• Shields against Alzheimers
Mushrooms
  • Controls blood pressure
  • Lowers cholesterol
  • Kills bacteria
  • Combats cancer
  • Strengthens bones
Oats
  • Lowers cholesterol
  • Combats cancer
  • Battles diabetes
  • Prevents constipation
  • Smooths skin
Olive oil
  • Protects your heart
  • Promotes Weight loss
  • Combats cancer
  • Battles diabetes
  • Smooths skin
Onions
  • Reduce risk of heart attack
  • Combats cancer
  • Kills bacteria
  • Lowers cholesterol
  • Fights fungus
Oranges
  • Supports immune systems
  • Combats cancer
  • Protects your heart
  • Straightens respiration
Peaches
  • Prevents constipation
  • Combats cancer
  • Helps stops strokes
  • Aids digestion
  • Helps hemorrhoids
Peanuts
  • Protects against heart disease
  • Promotes Weight loss
  • Combats Prostate Cancer
  • Lowers cholesterol
Pineapple
  • Strengthens bones
  • Relieves colds
  • ids digestion
  • Dissolves warts
  • Blocks diarrhea
Prunes
  • Slows ageing process
  • Prevents constipation
  • Boosts memory
  • Lowers cholesterol
  • Protects against heart disease
Rice
  • Protects your heart
  • Battles diabetes
  • Conquers kidney stones
  • Combats cancer
  • Helps stops strokes
Strawberries
  • Combats cancer
  • Protects your heart
  • Boosts memory
  • Calms stress
Sweet potatoes
  • Saves your eyesight
  • Lifts mood
  • Combats cancer
  • Strengthens bones
Tomatoes
  • Protects prostate
  • Combats cancer
  • Lowers cholesterol
  • Protects your heart
Walnuts
  • Lowers cholesterol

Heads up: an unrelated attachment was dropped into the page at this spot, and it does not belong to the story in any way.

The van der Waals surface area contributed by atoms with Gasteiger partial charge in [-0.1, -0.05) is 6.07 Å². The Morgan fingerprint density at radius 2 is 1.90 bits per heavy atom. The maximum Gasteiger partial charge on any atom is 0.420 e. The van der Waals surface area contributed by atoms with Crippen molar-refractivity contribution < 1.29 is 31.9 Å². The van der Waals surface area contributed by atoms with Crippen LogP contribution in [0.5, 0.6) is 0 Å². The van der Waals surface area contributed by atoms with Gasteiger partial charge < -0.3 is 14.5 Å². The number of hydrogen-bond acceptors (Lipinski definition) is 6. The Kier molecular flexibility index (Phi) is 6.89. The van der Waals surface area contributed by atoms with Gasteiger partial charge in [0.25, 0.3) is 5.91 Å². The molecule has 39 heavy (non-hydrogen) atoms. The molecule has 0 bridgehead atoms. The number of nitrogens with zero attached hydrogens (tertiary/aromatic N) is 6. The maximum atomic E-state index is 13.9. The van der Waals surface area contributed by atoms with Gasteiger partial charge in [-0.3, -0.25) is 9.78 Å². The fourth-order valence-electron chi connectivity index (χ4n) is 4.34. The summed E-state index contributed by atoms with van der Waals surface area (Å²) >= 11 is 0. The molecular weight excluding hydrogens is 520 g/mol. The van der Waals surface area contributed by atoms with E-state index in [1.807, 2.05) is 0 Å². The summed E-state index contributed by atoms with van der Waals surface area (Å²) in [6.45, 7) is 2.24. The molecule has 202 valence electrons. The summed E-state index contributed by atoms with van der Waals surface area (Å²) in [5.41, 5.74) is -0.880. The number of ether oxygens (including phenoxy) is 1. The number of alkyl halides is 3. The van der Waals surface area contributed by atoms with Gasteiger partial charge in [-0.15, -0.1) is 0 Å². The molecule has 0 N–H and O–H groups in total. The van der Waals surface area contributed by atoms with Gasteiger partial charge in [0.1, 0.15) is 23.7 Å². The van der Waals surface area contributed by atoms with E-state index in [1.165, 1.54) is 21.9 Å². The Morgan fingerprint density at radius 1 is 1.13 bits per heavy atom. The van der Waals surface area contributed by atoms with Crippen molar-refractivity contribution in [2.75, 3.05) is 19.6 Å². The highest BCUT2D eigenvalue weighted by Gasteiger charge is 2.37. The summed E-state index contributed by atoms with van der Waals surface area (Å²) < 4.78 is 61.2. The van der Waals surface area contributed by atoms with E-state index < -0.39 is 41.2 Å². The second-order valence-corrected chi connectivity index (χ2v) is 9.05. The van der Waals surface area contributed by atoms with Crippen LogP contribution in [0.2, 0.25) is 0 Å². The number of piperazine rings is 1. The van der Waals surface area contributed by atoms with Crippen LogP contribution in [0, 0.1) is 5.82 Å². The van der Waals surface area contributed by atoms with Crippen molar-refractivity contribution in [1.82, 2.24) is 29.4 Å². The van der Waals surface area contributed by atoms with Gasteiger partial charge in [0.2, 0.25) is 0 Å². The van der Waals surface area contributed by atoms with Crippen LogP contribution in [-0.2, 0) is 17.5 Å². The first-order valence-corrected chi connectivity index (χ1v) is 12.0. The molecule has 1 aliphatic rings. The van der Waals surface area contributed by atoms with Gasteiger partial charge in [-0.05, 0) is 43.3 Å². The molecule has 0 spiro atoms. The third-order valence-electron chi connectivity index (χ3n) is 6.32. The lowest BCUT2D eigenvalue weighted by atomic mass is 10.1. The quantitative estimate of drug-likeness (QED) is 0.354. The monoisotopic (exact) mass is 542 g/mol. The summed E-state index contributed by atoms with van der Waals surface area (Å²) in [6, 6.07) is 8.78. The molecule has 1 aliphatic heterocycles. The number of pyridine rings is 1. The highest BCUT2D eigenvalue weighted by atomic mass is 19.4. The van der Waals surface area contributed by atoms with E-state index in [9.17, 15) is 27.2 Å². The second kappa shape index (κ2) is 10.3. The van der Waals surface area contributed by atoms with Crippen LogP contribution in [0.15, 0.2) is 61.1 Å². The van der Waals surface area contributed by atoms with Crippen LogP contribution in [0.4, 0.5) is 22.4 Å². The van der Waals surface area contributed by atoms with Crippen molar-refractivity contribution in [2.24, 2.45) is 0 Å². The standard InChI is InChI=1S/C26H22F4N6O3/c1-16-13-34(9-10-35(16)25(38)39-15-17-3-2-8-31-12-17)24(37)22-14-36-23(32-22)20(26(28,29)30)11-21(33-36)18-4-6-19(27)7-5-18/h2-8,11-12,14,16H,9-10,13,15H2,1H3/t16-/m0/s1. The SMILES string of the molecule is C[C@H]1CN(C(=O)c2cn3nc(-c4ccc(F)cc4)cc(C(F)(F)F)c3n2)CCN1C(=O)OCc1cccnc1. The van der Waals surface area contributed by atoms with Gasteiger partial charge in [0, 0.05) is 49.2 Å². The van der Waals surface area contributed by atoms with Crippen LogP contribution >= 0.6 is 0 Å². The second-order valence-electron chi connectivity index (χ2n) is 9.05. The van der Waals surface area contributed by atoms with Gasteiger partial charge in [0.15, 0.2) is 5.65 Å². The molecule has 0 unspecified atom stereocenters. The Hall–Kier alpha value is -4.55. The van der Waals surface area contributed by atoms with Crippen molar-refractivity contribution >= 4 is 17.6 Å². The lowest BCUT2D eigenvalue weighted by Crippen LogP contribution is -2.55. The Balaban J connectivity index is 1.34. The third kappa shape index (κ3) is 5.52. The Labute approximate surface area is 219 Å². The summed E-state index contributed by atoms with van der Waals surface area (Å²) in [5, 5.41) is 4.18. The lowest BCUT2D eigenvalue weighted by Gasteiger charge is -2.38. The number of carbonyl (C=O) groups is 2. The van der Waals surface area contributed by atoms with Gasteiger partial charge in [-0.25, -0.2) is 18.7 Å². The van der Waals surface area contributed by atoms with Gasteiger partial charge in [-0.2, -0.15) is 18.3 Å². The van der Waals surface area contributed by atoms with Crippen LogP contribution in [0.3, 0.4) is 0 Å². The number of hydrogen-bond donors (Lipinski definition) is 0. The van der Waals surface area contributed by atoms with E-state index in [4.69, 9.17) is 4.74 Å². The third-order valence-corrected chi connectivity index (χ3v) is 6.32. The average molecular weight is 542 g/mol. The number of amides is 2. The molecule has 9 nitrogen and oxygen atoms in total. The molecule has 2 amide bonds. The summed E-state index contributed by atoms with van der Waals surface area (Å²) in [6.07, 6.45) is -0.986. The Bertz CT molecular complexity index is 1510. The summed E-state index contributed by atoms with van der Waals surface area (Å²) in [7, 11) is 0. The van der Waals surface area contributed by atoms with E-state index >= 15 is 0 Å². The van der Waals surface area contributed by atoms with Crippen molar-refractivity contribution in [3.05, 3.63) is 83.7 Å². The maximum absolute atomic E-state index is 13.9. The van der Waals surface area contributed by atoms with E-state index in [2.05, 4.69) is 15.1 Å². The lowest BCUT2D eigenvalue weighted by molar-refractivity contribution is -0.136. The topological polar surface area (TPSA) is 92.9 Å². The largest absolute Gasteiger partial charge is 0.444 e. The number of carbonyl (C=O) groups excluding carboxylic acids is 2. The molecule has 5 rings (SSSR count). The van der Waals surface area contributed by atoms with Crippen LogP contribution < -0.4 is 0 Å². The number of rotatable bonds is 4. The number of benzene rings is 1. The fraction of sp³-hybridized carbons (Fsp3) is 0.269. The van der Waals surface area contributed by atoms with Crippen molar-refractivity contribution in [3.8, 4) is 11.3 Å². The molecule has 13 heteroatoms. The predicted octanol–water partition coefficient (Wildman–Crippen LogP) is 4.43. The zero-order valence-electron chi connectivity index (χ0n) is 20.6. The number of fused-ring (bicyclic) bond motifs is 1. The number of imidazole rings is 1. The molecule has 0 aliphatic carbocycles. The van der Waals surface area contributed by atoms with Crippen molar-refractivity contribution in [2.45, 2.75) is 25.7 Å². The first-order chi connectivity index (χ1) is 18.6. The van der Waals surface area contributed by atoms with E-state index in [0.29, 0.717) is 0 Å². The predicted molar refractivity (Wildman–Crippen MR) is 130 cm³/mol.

• Combats cancer
  • Boosts memory
  • Lifts mood
  • Protects against heart disease
Water
  • Promotes Weight loss
  • Combats cancer
  • Conquers kidney stones
  • Smooths skin
Watermelon
  • Protects prostate
  • Promotes Weight loss
  • Lowers cholesterol
  • Helps stops strokes
  • Controls blood pressure
Wheat germ
  • Combats Colon Cancer
  • Prevents constipation
  • Lowers cholesterol
  • Helps stops strokes
  • Improves digestion
Wheat bran
  • Combats Colon Cancer
  • Prevents constipation
  • Lowers cholesterol
  • Helps stops strokes
  • Improves digestion
Yogurt
  • Guards against ulcers
  • Strengthens bones
  • Lowers cholesterol
  • Supports immune systems
  • Aids digestion


References

  1. HAMILTON, A. (2004) Strategies to boost your natural immunity and keep infection and effects of exercise stress at bay. Peak Performance, 194, p. 8-11

Related References

The following references provide additional information on this topic:

  • VIRGILIO, S. J. (2006)  Active start for healthy kids: activities, exercises, and nutritional tips. Human Kinetics

Page Reference

If you quote information from this page in your work then the reference for this page is:

  • MACKENZIE, B. (1999) Nutritional Tips [WWW] Available from: https://www.brianmac.co.uk/nutrips.htm [Accessed

Related Pages